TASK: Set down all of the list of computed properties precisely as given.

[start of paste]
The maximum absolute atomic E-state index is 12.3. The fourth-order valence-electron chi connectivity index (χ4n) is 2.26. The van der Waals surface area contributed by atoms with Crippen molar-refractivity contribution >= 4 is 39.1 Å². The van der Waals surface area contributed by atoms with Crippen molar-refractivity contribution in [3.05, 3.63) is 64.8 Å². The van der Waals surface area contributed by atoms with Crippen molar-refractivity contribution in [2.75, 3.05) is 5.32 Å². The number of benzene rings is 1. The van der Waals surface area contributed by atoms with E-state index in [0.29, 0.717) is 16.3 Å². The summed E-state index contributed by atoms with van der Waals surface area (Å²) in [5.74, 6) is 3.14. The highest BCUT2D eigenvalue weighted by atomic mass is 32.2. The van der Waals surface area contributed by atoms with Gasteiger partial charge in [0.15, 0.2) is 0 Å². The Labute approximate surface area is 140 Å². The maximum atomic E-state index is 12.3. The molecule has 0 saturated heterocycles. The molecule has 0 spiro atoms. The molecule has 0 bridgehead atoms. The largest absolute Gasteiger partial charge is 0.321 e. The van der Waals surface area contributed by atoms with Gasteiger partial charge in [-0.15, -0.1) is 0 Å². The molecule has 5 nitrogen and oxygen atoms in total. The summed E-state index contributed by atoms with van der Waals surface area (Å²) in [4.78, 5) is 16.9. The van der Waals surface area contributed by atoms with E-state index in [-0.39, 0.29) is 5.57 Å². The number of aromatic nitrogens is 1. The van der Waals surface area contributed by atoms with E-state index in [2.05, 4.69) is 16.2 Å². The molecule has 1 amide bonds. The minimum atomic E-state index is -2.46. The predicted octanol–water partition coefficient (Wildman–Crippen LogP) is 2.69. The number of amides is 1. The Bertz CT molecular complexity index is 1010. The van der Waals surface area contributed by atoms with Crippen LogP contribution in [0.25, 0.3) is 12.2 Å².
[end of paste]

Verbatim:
The maximum absolute atomic E-state index is 12.3. The fourth-order valence-electron chi connectivity index (χ4n) is 2.26. The van der Waals surface area contributed by atoms with Crippen molar-refractivity contribution >= 4 is 39.1 Å². The van der Waals surface area contributed by atoms with Crippen molar-refractivity contribution in [3.05, 3.63) is 64.8 Å². The van der Waals surface area contributed by atoms with Crippen molar-refractivity contribution in [2.75, 3.05) is 5.32 Å². The number of benzene rings is 1. The van der Waals surface area contributed by atoms with E-state index in [0.29, 0.717) is 16.3 Å². The summed E-state index contributed by atoms with van der Waals surface area (Å²) in [5.74, 6) is 3.14. The highest BCUT2D eigenvalue weighted by atomic mass is 32.2. The van der Waals surface area contributed by atoms with Gasteiger partial charge in [0.15, 0.2) is 0 Å². The Labute approximate surface area is 140 Å². The maximum atomic E-state index is 12.3. The molecule has 0 saturated heterocycles. The molecule has 0 spiro atoms. The molecule has 0 bridgehead atoms. The largest absolute Gasteiger partial charge is 0.321 e. The van der Waals surface area contributed by atoms with Gasteiger partial charge in [-0.15, -0.1) is 0 Å². The molecule has 5 nitrogen and oxygen atoms in total. The summed E-state index contributed by atoms with van der Waals surface area (Å²) in [4.78, 5) is 16.9. The van der Waals surface area contributed by atoms with E-state index in [-0.39, 0.29) is 5.57 Å². The number of aromatic nitrogens is 1. The van der Waals surface area contributed by atoms with E-state index in [2.05, 4.69) is 16.2 Å². The molecule has 1 amide bonds. The minimum atomic E-state index is -2.46. The predicted octanol–water partition coefficient (Wildman–Crippen LogP) is 2.69. The number of amides is 1. The Bertz CT molecular complexity index is 1010. The van der Waals surface area contributed by atoms with Crippen LogP contribution in [0.25, 0.3) is 12.2 Å².